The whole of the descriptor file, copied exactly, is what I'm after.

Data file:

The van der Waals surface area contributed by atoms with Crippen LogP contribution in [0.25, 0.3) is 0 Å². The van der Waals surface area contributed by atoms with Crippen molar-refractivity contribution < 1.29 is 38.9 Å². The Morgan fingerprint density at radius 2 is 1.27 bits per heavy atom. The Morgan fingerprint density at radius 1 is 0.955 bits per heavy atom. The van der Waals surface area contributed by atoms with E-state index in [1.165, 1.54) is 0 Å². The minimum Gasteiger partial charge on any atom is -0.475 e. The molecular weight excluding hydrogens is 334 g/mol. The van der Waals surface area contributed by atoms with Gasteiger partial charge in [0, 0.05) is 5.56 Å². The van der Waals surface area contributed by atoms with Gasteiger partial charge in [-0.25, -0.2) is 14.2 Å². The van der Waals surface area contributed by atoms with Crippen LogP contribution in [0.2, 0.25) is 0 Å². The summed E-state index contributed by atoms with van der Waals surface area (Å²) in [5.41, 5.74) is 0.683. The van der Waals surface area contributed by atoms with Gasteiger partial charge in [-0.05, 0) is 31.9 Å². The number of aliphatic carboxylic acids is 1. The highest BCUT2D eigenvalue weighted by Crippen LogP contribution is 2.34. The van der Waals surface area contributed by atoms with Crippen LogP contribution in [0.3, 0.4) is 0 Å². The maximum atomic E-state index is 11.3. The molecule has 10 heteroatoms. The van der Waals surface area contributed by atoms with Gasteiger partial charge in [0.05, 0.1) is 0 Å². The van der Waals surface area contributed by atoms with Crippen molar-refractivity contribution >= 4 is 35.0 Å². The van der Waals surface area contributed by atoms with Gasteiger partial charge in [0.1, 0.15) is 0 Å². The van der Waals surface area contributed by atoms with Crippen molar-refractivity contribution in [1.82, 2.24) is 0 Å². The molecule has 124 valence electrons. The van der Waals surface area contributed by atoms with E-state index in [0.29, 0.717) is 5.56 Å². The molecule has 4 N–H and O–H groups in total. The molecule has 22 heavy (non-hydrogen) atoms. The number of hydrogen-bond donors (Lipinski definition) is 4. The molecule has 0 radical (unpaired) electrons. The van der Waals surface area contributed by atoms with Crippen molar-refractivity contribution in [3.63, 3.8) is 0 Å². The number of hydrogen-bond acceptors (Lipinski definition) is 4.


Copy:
The van der Waals surface area contributed by atoms with Crippen LogP contribution in [0.25, 0.3) is 0 Å². The van der Waals surface area contributed by atoms with Crippen molar-refractivity contribution < 1.29 is 38.9 Å². The Morgan fingerprint density at radius 2 is 1.27 bits per heavy atom. The Morgan fingerprint density at radius 1 is 0.955 bits per heavy atom. The van der Waals surface area contributed by atoms with E-state index in [1.165, 1.54) is 0 Å². The minimum Gasteiger partial charge on any atom is -0.475 e. The molecular weight excluding hydrogens is 334 g/mol. The van der Waals surface area contributed by atoms with Gasteiger partial charge in [0, 0.05) is 5.56 Å². The van der Waals surface area contributed by atoms with Gasteiger partial charge in [-0.25, -0.2) is 14.2 Å². The van der Waals surface area contributed by atoms with Crippen LogP contribution in [0.2, 0.25) is 0 Å². The summed E-state index contributed by atoms with van der Waals surface area (Å²) in [5.41, 5.74) is 0.683. The van der Waals surface area contributed by atoms with Gasteiger partial charge in [-0.05, 0) is 31.9 Å². The number of aliphatic carboxylic acids is 1. The highest BCUT2D eigenvalue weighted by Crippen LogP contribution is 2.34. The van der Waals surface area contributed by atoms with Crippen LogP contribution in [0.3, 0.4) is 0 Å². The maximum atomic E-state index is 11.3. The molecule has 10 heteroatoms. The van der Waals surface area contributed by atoms with Gasteiger partial charge in [0.05, 0.1) is 0 Å². The van der Waals surface area contributed by atoms with Crippen molar-refractivity contribution >= 4 is 35.0 Å². The van der Waals surface area contributed by atoms with Gasteiger partial charge in [0.1, 0.15) is 0 Å². The van der Waals surface area contributed by atoms with Crippen molar-refractivity contribution in [1.82, 2.24) is 0 Å². The molecule has 124 valence electrons. The van der Waals surface area contributed by atoms with E-state index in [0.29, 0.717) is 5.56 Å². The molecule has 4 N–H and O–H groups in total. The molecule has 22 heavy (non-hydrogen) atoms. The number of hydrogen-bond donors (Lipinski definition) is 4. The molecule has 0 radical (unpaired) electrons. The van der Waals surface area contributed by atoms with Crippen molar-refractivity contribution in [3.63, 3.8) is 0 Å². The number of hydrogen-bond acceptors (Lipinski definition) is 4.